Thursday, December 16, 2010

Living Your Values

I was on fb yesterday when I saw a friend’s status talking about boycotting several brands, including Sabra hummus (who makes the spicy hummus I’m addicted to lately). After running a Google search, I discovered these brands are being boycotted in conjunction with Sabra. The reason for boycotting brands like Motorola, Sabra, and Tribe (another hummus maker) is that they are based in Israel or owned predominantly by Israeli companies. So what’s the deal with boycotting Israeli products, as noted here, here, and here? Given the history of human rights abuses against the Palestinians perpetuated by the Israeli army, the fact that Sabra donates to an elite army unit (the Golani Brigade) with a history of nasty behavior is justification for boycotting the brand. Fair enough. This article points out that Sabra has removed information about donating to the Golani Brigade from its website, as well as saying that caving into the boycotters was a weak move on part of the Strauss Group (the parent company of Sabra).

What should I do? What is the appropriate choice? I'm leaning towards boycotting until I can find out where Sabra now stands on donating to the Golani Brigade with its record of violating human rights. It's better to err on the side of caution. If the donations have stopped, then I see no reason to not buy their products.

I try to live my life in a way that promotes social justice. I’ve boycotted several brands before, so I’ve got some experience on my side. Listed below are some of the companies I have or currently am boycotting, as long as the reasons why.
- Yum Brands: The parent company of Taco Bell and KFC refused to initially reach an agreement with the Coalition of Immokalee Workers to increase the price paid per bushel of tomatoes to reduce the terrible working conditions of tomato pickers in Immokalee, FL. The situation in Immokalee has been compared to modern day slavery. Several fast food companies (MacDonald’s and Burger King) had reached agreements with the CIW prior to my learning about the situation. This was during my first year of college with the Students United for Peace and Justice (SUPJ), because some of the SUPJ members were really involved in working with the CIW. I rarely eat fast food now because it’s generally not vegan, so when I do it's burritos usually.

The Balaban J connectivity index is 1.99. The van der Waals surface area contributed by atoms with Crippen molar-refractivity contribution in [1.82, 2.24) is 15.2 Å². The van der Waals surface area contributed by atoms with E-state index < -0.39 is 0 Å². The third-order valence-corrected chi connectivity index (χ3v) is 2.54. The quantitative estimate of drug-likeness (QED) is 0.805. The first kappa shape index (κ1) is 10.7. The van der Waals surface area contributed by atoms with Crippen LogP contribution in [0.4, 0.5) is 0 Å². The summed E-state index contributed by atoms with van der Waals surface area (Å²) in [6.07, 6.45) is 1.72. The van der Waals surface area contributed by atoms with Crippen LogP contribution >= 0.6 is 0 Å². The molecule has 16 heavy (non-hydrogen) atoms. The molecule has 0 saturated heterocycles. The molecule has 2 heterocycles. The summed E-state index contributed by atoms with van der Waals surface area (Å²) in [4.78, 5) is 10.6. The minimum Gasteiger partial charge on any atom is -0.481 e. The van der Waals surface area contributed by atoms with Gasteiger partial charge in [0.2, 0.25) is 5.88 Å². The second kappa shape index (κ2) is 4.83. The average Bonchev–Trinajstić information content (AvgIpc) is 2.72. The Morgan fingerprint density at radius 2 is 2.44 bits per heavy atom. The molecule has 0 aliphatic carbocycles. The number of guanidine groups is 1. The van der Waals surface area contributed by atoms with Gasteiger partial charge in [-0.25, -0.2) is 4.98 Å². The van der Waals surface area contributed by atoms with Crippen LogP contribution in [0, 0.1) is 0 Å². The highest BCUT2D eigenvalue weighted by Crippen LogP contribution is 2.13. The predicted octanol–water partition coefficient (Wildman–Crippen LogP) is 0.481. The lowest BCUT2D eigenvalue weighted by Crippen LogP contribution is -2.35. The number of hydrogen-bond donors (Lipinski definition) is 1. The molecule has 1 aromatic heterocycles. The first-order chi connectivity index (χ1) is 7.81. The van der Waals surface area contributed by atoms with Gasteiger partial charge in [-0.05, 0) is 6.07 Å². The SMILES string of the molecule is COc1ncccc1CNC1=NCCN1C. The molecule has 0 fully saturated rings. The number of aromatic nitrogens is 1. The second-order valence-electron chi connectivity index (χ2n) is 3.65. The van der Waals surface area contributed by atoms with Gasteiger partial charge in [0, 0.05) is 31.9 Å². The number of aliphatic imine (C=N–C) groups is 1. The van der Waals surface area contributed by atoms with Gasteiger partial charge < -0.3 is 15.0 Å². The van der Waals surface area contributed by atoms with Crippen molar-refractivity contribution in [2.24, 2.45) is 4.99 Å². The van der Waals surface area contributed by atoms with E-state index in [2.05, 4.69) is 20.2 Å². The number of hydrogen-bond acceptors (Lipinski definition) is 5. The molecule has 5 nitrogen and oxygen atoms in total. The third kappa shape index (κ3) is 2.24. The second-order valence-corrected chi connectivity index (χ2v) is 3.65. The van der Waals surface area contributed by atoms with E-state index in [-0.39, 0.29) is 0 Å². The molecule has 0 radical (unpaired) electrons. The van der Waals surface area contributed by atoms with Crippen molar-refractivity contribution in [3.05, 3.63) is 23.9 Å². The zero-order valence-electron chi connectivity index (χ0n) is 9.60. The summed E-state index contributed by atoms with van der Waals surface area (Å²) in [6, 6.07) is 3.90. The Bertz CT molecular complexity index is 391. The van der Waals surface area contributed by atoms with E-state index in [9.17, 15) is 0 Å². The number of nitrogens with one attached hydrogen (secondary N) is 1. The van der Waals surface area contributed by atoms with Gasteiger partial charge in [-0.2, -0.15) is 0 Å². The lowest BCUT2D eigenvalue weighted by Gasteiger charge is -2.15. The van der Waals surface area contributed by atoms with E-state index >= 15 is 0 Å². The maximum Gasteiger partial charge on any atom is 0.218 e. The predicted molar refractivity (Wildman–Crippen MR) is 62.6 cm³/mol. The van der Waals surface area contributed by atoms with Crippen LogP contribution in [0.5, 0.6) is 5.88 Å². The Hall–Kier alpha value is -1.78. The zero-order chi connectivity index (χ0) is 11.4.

- Chipotle: When I read that Chipotle had rejected a proposal from the CIW, I decided to email Chipotle to find out what was going on. Some of the labs at work get together once a month for Chipotle club, so when it was my turn to pick up the food I was boycotting Chipotle until I received a reply about their agreement with the CIW. I went to Moe’s and brought everyone else their burritos from Chipotle. I did finally receive a reply from Chipotle that the company had reached an agreement with the CIW, thereby allowing me to feel good about eating there again. From the reply: "Under the agreement with East Coast Farms, farm workers who pick tomatoes for Chipotle will see their pay go from $.50 for a 32-pound bucket, to $.82 for each 32-pound bucket of tomatoes they pick. That translates to a 64 percent increase for all of the tomatoes they pick for Chipotle." Yeah, can you believe that's all they get paid?!
- Best Buy: Now that corporations are allowed to donate to political campaigns, Best Buy donated money to Minnesota gubernatorial candidate Tom Emmer, claiming the company supports the job creation agenda of the candidate. However, the candidate speaks publicly against gay rights. I can’t support a company that supports an anti-equal rights candidate.
- Target: Same reason as Best Buy - donating to Tom Emmer. What’s sad here is that I love Target and the company actually offers great benefits to same-sex partners of employees.
- Domino’s: Besides their founder starting a Catholic town, I had really terrible service from Domino’s in Baton Rouge one time. My friends were over and I placed an order for a ton of pizza. We waited and waited for delivery. When I called back asking why it was taking so long, they said my friend’s card was declined. They never called us to tell us that our pizza wasn’t coming. How freakin’ rude. We had a dozen people waiting for food. When I tried to get contact information for the managers and owner, I was basically told that the owner never comes into the store so good luck.
- Walmart: I try to avoid shopping there as much as possible due to their terrible history of shortchanging workers of overtime pay, sexual discrimination, and poor health care options for employees. I honestly don’t think I shopped there in my first year of college.
- Whole Foods: I try to avoid shopping here too, unless I absolutely can’t find what I’m looking for in another shop. (I know I can order certain vegan things online, but sometimes I can’t wait.) My issue with Whole Foods has to do with their CEO’s comments about health care, even though Whole Foods prides itself on offering fair trade items so workers are paid a fair wage for their work. After John Mackey's comments angered people, he issued a statement that Whole Foods as a corporation has no opinion on healthcare reform.

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